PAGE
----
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Three Ways To Get Your Volunteers To Open Your E-Mail

11 · 08 · 16




How many times have you sent e-mail’s to your youth ministry volunteers but received no response? I am raising my hand. If I wanted my volunteers to open my e-mails I had to get better at crafting them or just stop sending them. Here’s my short list of changes I had t make.

Be Consistent 

I was not very consistent in sending email. Some weeks my volunteers didn’t not know whether they were going to receive an e-mail from me or not. I was on again off again. I had time, I did not have time. I. had to decide what I was going to offer them. Did they NEED to hear from me once a week? Is the program or service that intricate that they NEED to hear from me? Does the e-mail need to be on a need to basis?

We have to decide how often our volunteers need to hear from us and maybe we should start with asking them what they want to know and when they want to know it. This will clear up any confusion and everyone will be on the same page.

Change the Subject Line

in modern day marketing, having the right Subject Line is critical to whether someone opens your e-mail or not. Think of the e-mails you open and the ones your don’t. Why don’t you open them? Probably because the subject line did not entice you to do do. I have learned much of this by trial and error though my own newsletter (you can sign up here btw) and have tried to do a better job getting my crew to open the e-mails I send.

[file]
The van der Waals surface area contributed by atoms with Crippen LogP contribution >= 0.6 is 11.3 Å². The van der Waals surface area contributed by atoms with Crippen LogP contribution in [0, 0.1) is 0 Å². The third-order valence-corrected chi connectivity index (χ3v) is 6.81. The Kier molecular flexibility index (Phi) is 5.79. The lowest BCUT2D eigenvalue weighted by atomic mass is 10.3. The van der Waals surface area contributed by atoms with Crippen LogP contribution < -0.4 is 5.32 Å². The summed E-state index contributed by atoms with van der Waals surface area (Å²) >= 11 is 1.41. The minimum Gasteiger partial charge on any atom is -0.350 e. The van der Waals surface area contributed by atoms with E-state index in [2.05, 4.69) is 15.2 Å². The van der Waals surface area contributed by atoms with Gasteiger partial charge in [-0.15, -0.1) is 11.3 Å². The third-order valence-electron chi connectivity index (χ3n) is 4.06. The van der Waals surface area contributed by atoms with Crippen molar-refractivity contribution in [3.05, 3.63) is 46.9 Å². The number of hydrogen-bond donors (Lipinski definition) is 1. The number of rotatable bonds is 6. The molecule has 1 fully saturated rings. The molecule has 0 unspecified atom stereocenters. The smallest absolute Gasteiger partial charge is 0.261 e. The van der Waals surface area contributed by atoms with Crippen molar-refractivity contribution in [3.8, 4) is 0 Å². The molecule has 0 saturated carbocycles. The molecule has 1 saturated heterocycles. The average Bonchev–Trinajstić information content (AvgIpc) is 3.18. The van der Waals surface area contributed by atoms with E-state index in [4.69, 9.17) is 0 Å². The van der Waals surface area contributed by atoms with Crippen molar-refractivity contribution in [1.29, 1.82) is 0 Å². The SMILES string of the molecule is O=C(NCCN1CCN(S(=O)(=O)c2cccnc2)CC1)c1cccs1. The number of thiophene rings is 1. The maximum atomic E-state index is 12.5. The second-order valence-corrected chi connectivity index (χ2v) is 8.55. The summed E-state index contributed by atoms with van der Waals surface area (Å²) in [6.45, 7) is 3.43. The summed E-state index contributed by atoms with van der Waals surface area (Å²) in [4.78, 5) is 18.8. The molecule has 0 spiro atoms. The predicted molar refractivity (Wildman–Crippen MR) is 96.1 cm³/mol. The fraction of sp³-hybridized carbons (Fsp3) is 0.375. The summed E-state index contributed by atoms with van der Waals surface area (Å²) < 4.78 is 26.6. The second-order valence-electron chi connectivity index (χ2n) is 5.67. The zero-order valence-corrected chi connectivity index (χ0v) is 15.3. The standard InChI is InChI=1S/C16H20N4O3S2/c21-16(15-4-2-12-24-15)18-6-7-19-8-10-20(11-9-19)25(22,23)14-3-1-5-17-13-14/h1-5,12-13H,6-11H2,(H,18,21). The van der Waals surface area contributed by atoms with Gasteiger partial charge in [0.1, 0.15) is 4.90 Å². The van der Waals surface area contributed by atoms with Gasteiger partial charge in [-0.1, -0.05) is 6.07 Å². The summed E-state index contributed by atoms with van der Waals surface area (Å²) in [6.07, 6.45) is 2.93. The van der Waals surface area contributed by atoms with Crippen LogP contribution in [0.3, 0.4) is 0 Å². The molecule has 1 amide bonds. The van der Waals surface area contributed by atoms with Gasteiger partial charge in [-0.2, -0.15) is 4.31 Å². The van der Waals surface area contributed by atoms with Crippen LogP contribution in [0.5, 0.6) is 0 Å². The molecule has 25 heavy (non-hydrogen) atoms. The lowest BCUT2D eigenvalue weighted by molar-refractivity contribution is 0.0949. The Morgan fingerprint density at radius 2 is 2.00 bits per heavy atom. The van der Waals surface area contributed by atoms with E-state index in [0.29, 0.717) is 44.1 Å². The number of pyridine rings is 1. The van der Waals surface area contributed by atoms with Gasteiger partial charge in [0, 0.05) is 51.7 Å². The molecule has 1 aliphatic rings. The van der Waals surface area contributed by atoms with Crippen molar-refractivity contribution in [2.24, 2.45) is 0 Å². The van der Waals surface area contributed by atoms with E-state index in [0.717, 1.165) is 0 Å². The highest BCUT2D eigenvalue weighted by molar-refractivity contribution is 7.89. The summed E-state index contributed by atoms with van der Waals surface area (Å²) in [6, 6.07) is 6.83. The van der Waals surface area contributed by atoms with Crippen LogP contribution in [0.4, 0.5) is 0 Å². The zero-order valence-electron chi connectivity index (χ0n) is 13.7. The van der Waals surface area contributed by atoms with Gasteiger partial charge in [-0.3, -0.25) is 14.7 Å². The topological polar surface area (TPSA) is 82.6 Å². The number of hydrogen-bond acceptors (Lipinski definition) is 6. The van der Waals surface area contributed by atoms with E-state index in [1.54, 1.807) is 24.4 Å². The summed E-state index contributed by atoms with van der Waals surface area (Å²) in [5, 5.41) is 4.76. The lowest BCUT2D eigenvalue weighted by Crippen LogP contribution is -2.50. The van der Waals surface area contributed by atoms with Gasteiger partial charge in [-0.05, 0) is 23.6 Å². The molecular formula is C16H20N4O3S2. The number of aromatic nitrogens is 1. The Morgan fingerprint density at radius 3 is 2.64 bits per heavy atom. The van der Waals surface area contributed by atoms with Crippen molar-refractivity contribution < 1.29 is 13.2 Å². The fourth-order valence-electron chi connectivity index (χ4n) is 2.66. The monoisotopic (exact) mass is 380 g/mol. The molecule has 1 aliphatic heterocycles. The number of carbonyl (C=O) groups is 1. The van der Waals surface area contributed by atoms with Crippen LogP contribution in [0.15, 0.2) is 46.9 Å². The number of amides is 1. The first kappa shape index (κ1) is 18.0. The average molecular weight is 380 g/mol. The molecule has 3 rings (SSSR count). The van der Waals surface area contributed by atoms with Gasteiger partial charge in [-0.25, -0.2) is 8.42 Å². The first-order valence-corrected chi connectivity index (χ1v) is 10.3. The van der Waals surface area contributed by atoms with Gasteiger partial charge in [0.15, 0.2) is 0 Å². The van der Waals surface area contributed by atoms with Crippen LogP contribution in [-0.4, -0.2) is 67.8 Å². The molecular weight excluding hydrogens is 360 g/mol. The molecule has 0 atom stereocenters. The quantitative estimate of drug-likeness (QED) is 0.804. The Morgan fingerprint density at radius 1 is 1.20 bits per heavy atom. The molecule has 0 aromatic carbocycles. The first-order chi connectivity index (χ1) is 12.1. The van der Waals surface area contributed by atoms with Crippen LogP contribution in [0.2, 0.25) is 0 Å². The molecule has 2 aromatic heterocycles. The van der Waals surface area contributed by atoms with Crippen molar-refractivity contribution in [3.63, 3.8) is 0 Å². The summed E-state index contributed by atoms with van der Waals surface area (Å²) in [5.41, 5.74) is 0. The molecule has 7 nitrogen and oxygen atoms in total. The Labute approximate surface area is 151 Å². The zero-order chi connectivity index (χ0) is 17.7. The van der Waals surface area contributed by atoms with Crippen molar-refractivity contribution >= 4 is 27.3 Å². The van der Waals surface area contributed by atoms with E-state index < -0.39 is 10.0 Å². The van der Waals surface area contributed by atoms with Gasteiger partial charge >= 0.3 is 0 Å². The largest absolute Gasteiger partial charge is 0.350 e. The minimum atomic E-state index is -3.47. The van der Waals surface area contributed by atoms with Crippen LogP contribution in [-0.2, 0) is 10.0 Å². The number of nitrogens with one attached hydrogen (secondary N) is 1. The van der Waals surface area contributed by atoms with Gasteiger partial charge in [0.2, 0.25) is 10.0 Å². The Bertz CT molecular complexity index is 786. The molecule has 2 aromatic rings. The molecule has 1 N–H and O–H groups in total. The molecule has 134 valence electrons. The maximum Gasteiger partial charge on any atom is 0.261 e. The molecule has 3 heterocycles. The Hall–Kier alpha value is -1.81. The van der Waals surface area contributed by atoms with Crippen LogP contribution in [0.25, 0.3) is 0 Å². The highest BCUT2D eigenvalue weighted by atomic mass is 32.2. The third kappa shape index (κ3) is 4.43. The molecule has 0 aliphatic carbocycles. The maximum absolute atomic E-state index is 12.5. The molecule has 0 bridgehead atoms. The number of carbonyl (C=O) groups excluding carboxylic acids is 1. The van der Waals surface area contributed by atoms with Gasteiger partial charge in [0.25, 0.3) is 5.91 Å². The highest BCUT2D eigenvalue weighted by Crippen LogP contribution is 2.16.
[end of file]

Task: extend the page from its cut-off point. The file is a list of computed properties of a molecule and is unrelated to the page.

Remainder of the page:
If you are sending an e-mail to volunteers here are some terrible lines to include:

Small Group List

Schedule This Month

Program Schedule

Here ya go!

They say what the e-mail is about, sort of, but these lines do not make me care about what’s inside.  Here are some sample e-mail subject lines you might click on,

We need to be praying for this kid (then share prayer requests for a certain kid and include a not about pre-service prayer)

You Might Have Won Volunteer of The Week (If You Did These Five Things) The use the e-mail to brag on one of your volunteers and the extra mile they went to serve and maybe give them a gift card to a local restaurant. This way you get to share your values and reward those who follow them.

Try writing a few lines and then ask your yourself, “Would I open or delete this?” If it’s delete, change it

Say Something Important, , Relevant, or Valuable Every Time 

In other words, don’t wast their time. If I am going to send an e-mail I want to do three things

Keep the vision in front of the them

I want my volunteers to know that their presence makes an impact.  I talk about our wins and the challenges that are before us and the big picture of the ministry.

Equip them to serve

This comes through articles related to their ministry (small group, speaking, leadership, culture, etc.). I also write my own articles plotting out the best way to go about things, like this video I did on stuff that I obsessive compulsive about and how they may be able to help me.

Open lines of communication for them to speak into the program

An e-mail give you the change to hear back from your leaders in a non-threading way. Why not ask a question at the end of your e-mail or their opinion about something happing in culture? You could link to a program like Slack where everyone can join in the conversation.

If you really want to see if your volunteer are opening your e-mails, you can use Mail Chimp where you can make some snazzy newsletters as well as see if the e-mails were opened.

Your Turn

Vote: How do you normally communicate with your volunteers?

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